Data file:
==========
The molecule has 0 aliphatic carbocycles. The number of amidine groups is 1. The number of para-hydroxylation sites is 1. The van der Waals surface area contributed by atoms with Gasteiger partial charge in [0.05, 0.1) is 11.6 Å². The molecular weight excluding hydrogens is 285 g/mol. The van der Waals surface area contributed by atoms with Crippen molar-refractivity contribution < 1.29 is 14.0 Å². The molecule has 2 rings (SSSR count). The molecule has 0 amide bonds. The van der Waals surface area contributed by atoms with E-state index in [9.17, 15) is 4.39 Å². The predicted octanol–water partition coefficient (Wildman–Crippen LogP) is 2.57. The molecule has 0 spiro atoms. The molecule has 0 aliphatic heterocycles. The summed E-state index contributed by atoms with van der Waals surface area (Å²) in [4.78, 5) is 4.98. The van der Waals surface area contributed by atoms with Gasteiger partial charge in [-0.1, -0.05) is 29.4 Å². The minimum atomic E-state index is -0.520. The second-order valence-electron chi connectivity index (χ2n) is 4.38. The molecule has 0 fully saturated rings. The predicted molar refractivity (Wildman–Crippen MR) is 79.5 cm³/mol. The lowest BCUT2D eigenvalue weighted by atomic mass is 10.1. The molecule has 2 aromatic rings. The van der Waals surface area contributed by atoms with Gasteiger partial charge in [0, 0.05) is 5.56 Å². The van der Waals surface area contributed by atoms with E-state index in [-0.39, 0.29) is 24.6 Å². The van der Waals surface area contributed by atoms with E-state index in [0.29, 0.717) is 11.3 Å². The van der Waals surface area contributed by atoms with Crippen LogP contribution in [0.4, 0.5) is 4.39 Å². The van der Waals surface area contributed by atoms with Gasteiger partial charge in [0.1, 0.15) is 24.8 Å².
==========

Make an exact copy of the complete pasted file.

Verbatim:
The molecule has 0 aliphatic carbocycles. The number of amidine groups is 1. The number of para-hydroxylation sites is 1. The van der Waals surface area contributed by atoms with Gasteiger partial charge in [0.05, 0.1) is 11.6 Å². The molecular weight excluding hydrogens is 285 g/mol. The van der Waals surface area contributed by atoms with Crippen molar-refractivity contribution < 1.29 is 14.0 Å². The molecule has 2 rings (SSSR count). The molecule has 0 amide bonds. The van der Waals surface area contributed by atoms with E-state index in [9.17, 15) is 4.39 Å². The predicted octanol–water partition coefficient (Wildman–Crippen LogP) is 2.57. The molecule has 0 spiro atoms. The molecule has 0 aliphatic heterocycles. The summed E-state index contributed by atoms with van der Waals surface area (Å²) in [4.78, 5) is 4.98. The van der Waals surface area contributed by atoms with Gasteiger partial charge in [-0.1, -0.05) is 29.4 Å². The minimum atomic E-state index is -0.520. The second-order valence-electron chi connectivity index (χ2n) is 4.38. The molecule has 0 fully saturated rings. The predicted molar refractivity (Wildman–Crippen MR) is 79.5 cm³/mol. The lowest BCUT2D eigenvalue weighted by atomic mass is 10.1. The molecule has 2 aromatic rings. The van der Waals surface area contributed by atoms with Gasteiger partial charge in [0, 0.05) is 5.56 Å². The van der Waals surface area contributed by atoms with E-state index in [-0.39, 0.29) is 24.6 Å². The van der Waals surface area contributed by atoms with E-state index in [0.29, 0.717) is 11.3 Å². The van der Waals surface area contributed by atoms with Crippen LogP contribution in [0.4, 0.5) is 4.39 Å². The van der Waals surface area contributed by atoms with Gasteiger partial charge in [0.1, 0.15) is 24.8 Å².